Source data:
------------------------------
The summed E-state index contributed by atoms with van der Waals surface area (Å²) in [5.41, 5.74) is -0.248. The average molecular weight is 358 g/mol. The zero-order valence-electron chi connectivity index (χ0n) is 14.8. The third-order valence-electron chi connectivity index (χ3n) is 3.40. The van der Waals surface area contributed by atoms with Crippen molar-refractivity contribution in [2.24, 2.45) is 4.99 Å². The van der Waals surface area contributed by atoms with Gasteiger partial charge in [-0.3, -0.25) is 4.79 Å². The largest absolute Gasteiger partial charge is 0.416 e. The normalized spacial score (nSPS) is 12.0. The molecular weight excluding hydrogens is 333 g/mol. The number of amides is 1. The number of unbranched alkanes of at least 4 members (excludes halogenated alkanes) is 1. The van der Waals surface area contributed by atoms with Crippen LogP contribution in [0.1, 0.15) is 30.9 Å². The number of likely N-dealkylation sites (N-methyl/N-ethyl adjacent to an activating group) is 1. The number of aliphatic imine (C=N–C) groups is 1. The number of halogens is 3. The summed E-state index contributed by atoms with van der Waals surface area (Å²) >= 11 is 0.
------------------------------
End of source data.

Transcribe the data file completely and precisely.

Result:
The summed E-state index contributed by atoms with van der Waals surface area (Å²) in [5.41, 5.74) is -0.248. The average molecular weight is 358 g/mol. The zero-order valence-electron chi connectivity index (χ0n) is 14.8. The third-order valence-electron chi connectivity index (χ3n) is 3.40. The van der Waals surface area contributed by atoms with Crippen molar-refractivity contribution in [2.24, 2.45) is 4.99 Å². The van der Waals surface area contributed by atoms with Gasteiger partial charge in [-0.3, -0.25) is 4.79 Å². The largest absolute Gasteiger partial charge is 0.416 e. The normalized spacial score (nSPS) is 12.0. The molecular weight excluding hydrogens is 333 g/mol. The number of amides is 1. The number of unbranched alkanes of at least 4 members (excludes halogenated alkanes) is 1. The van der Waals surface area contributed by atoms with Crippen LogP contribution in [0.1, 0.15) is 30.9 Å². The number of likely N-dealkylation sites (N-methyl/N-ethyl adjacent to an activating group) is 1. The number of aliphatic imine (C=N–C) groups is 1. The number of halogens is 3. The summed E-state index contributed by atoms with van der Waals surface area (Å²) >= 11 is 0.